A fair trade?

From The Hustle

Medieval peasants are getting the last laugh. With a disrupted supply chain turning the likes of Lysol wipes and face masks into rare delicacies, towns across America are forming their own barter economies.

Facebook, Twitter, and Nextdoor are awash with people swapping lemons for marmalade, toilet paper for dish soap, wheat grinders for finished bread.

Bartering groups are no joke

One Ventura, California, bartering group — which launched on Facebook about 7 weeks ago — boasts 4.6k+ members.

Across posts in public Facebook groups, the words “barter” and “trade” have gotten a 250%+ boost over the last 2 months.

It’s an especially big moment for Facebook’s “Buy Nothing” movement — a patchwork of local groups that have popped up in cities and towns since 2013 in hopes of reducing waste.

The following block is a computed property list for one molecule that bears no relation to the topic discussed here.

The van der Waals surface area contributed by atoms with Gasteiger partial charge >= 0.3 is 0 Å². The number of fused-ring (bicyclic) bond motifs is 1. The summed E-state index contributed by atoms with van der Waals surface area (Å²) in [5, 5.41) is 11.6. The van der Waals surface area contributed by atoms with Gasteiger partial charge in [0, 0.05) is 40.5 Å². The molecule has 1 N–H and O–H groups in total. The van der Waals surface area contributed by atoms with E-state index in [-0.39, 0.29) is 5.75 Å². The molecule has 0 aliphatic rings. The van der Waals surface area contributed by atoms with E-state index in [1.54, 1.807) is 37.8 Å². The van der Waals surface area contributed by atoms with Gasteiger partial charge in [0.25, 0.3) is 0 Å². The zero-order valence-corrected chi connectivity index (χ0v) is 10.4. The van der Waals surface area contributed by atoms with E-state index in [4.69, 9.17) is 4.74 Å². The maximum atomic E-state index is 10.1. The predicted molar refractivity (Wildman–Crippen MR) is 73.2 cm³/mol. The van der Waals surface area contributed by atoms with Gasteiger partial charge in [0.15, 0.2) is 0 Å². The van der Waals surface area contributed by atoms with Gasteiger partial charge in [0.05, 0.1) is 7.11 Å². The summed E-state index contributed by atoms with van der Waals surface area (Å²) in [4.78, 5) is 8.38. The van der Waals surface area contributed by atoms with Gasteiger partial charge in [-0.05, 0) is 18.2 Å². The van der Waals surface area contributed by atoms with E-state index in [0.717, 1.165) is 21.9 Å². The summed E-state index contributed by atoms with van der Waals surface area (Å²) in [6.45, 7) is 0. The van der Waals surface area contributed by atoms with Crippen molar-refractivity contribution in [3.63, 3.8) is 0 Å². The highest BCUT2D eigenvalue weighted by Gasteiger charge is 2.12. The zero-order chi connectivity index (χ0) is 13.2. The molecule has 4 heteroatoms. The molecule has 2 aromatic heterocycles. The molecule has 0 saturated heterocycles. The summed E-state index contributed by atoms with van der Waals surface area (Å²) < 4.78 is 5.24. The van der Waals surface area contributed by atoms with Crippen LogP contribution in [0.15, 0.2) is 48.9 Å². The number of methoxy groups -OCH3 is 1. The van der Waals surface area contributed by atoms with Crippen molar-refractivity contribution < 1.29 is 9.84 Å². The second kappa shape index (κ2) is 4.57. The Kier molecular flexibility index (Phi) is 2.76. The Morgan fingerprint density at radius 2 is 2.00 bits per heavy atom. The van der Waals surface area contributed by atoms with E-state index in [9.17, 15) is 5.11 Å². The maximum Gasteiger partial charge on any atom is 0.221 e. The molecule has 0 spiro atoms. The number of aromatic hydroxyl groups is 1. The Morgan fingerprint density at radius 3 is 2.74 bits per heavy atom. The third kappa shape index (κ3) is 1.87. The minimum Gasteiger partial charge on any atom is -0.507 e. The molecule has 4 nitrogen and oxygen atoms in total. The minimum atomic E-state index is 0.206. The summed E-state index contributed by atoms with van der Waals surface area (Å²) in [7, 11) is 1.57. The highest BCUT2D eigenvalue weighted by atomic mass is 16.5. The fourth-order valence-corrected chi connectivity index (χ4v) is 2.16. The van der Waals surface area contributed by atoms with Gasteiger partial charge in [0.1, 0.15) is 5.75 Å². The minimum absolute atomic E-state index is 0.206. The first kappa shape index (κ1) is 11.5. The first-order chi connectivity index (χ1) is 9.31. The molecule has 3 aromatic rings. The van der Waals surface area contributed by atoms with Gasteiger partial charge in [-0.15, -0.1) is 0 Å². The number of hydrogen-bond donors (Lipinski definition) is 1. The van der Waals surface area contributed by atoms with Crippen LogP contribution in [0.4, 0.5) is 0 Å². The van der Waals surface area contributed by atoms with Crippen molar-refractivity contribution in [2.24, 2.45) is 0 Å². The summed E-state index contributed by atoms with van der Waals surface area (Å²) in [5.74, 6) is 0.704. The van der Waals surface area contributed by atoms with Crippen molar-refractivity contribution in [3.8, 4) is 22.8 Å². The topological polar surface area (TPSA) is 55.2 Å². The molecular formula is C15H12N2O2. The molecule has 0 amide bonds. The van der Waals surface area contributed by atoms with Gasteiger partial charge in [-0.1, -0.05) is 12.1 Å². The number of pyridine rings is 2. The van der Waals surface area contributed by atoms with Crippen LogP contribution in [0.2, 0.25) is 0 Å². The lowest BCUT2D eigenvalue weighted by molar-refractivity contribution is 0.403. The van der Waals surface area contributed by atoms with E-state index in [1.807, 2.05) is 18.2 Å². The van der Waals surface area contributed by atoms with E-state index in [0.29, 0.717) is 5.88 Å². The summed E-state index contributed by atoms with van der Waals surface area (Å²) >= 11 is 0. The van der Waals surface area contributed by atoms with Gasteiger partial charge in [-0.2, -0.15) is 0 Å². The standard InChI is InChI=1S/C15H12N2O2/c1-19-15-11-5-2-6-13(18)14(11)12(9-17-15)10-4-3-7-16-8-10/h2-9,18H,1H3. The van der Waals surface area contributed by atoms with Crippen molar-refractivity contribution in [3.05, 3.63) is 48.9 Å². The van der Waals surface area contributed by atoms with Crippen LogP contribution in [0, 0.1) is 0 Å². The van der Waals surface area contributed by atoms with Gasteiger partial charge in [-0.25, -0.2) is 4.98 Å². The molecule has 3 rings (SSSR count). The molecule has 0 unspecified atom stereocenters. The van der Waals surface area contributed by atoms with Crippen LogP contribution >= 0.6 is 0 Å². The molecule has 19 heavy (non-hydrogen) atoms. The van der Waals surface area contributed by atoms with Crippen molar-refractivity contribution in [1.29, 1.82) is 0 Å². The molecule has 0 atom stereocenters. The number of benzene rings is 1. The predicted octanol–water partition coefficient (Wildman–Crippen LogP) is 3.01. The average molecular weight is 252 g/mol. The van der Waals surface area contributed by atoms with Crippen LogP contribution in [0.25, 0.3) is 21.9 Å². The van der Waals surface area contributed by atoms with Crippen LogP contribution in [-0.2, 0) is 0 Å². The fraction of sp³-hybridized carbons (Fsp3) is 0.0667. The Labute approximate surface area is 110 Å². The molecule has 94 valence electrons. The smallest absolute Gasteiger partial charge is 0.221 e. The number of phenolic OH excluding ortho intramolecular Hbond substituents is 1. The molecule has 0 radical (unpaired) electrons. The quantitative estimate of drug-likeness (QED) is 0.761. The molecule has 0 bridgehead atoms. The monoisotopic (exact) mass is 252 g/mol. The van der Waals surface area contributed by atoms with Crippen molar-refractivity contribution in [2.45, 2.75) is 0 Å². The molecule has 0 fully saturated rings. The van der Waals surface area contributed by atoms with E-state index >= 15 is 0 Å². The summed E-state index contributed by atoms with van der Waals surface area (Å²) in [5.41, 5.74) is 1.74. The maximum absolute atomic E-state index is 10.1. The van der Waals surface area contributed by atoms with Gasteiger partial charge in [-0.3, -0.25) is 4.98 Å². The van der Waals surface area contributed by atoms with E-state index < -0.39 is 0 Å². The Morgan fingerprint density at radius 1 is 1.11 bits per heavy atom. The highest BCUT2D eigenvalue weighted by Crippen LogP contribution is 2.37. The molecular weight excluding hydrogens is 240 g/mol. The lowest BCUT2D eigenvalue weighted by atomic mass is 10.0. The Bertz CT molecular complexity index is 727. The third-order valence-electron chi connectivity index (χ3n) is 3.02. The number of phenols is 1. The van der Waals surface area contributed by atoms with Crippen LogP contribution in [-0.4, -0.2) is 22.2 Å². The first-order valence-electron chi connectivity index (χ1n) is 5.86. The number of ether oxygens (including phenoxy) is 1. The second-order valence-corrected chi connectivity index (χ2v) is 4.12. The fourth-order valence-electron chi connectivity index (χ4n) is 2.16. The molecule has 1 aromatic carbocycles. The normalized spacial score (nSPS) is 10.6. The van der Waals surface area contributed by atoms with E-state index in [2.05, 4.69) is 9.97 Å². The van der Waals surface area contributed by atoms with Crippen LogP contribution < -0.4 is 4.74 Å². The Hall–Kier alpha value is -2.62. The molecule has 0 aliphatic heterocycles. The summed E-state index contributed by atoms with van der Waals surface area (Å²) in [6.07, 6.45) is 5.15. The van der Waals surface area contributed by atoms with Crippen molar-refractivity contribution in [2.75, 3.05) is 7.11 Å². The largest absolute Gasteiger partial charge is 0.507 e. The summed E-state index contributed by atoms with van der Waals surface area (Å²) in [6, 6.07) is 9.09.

Buy Nothing says it aims to create a “gift economy”: Instead of turning to Amazon or eBay, you should find ways for you and your neighbors to help each other first.

Let this trend warm your cold, cold heart

The new bartering economy isn’t just about the supply chain, nor is it necessarily selfish. Many people just want to spread some kindness right now.

One Providence, Rhode Island, resident, Ari Koontz, decided on a whim to leave chocolate chip cookies outside some neighbors’ houses. Soon after, someone left Koontz cornbread and cookies.

According to Eater, a gifting system soon flourished across Koontz’s neighborhood, with herbs, sourdough starters, and beans flying all across the block.

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